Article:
Below are the images showcasing the difference in image quality between the Realme GT 5G (Left) and the Samsung Galaxy S21 Ultra (Right). You can click on the image to open it in full resolution.
Selfies captured using the Realme GT 5G have good colours and dynamic range. Details are decent. Portrait Mode allows capturing videos with a background blur effect. Images captured in the Portrait Mode have a good amount of blur, and the subjects are detailed, but the background-subject separation isn’t perfect all the time. You can even capture selfies in Portrait Mode, and those images are satisfactory, too.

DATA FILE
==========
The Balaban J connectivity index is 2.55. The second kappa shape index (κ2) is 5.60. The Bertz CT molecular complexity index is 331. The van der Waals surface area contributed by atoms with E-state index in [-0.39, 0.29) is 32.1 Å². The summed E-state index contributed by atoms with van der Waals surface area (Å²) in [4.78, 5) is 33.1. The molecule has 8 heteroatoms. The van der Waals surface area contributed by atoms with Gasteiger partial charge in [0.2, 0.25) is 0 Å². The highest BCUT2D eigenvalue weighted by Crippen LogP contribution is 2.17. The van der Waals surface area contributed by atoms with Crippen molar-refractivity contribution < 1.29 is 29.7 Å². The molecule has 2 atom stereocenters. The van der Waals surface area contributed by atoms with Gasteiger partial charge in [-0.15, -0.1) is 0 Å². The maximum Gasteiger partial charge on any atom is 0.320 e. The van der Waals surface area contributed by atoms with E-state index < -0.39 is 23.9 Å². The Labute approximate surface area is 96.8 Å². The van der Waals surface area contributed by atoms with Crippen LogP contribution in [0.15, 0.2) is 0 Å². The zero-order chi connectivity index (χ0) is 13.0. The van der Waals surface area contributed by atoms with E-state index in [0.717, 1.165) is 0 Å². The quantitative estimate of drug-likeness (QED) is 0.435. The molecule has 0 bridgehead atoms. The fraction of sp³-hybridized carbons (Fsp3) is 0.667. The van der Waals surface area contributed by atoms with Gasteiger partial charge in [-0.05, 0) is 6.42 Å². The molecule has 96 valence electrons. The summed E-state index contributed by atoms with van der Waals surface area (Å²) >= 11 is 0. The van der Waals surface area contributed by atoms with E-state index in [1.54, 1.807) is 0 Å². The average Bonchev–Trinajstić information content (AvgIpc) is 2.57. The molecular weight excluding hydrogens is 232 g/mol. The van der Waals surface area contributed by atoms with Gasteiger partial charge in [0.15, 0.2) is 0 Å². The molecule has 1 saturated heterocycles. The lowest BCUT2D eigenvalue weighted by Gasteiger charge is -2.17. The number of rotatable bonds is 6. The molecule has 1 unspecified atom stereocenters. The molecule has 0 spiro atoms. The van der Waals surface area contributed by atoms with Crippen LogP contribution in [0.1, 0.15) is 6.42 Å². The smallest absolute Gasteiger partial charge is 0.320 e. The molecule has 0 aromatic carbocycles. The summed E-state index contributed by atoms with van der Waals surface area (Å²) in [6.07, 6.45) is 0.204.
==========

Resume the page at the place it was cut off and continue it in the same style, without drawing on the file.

Realme GT 5G Performance
Since the Realme GT 5G is the most affordable phone with the Snapdragon 888 processor in India, we were interested in seeing how well it performs since it is evident that camera quality wasn’t the company’s top priority. Money was clearly spent on getting the highest-end processor and 65W fast charging mechanism.
The phone performed well in all the synthetic benchmarks. After all, it is the Snapdragon 888, the highest-end chipset in the Android ecosystem. But what about sustained performance and thermal throttling? During our sustained performance testing, the phone’s performance dropped 24% compared to its peak scores. The Realme GT 5G is not chart-topping, but at this price, it is the fastest performing phone in its price range.